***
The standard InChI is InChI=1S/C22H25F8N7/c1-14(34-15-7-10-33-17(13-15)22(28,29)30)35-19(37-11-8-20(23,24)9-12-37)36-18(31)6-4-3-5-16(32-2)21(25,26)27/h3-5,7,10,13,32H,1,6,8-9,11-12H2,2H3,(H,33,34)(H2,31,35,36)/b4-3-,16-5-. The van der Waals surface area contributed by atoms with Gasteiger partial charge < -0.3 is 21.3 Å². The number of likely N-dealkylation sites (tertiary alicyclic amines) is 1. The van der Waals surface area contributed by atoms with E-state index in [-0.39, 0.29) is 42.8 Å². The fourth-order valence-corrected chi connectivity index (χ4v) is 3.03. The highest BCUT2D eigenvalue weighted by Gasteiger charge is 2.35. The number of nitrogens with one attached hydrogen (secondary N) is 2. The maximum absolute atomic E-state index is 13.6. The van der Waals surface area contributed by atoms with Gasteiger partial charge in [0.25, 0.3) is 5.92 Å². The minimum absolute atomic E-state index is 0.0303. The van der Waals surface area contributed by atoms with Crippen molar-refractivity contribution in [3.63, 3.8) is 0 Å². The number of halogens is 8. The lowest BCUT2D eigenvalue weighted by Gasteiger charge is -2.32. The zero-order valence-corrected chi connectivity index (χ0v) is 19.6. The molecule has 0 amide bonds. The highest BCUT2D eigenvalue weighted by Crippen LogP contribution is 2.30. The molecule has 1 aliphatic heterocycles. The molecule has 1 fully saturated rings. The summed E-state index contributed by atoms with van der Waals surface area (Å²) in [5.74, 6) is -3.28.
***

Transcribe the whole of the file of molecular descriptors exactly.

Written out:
The standard InChI is InChI=1S/C22H25F8N7/c1-14(34-15-7-10-33-17(13-15)22(28,29)30)35-19(37-11-8-20(23,24)9-12-37)36-18(31)6-4-3-5-16(32-2)21(25,26)27/h3-5,7,10,13,32H,1,6,8-9,11-12H2,2H3,(H,33,34)(H2,31,35,36)/b4-3-,16-5-. The van der Waals surface area contributed by atoms with Gasteiger partial charge < -0.3 is 21.3 Å². The number of likely N-dealkylation sites (tertiary alicyclic amines) is 1. The van der Waals surface area contributed by atoms with E-state index in [-0.39, 0.29) is 42.8 Å². The fourth-order valence-corrected chi connectivity index (χ4v) is 3.03. The highest BCUT2D eigenvalue weighted by Gasteiger charge is 2.35. The number of nitrogens with one attached hydrogen (secondary N) is 2. The maximum absolute atomic E-state index is 13.6. The van der Waals surface area contributed by atoms with Gasteiger partial charge in [0.25, 0.3) is 5.92 Å². The minimum absolute atomic E-state index is 0.0303. The van der Waals surface area contributed by atoms with Crippen molar-refractivity contribution in [3.63, 3.8) is 0 Å². The number of halogens is 8. The lowest BCUT2D eigenvalue weighted by Gasteiger charge is -2.32. The zero-order valence-corrected chi connectivity index (χ0v) is 19.6. The molecule has 0 amide bonds. The highest BCUT2D eigenvalue weighted by Crippen LogP contribution is 2.30. The molecule has 1 aliphatic heterocycles. The molecule has 1 fully saturated rings. The summed E-state index contributed by atoms with van der Waals surface area (Å²) in [5.74, 6) is -3.28.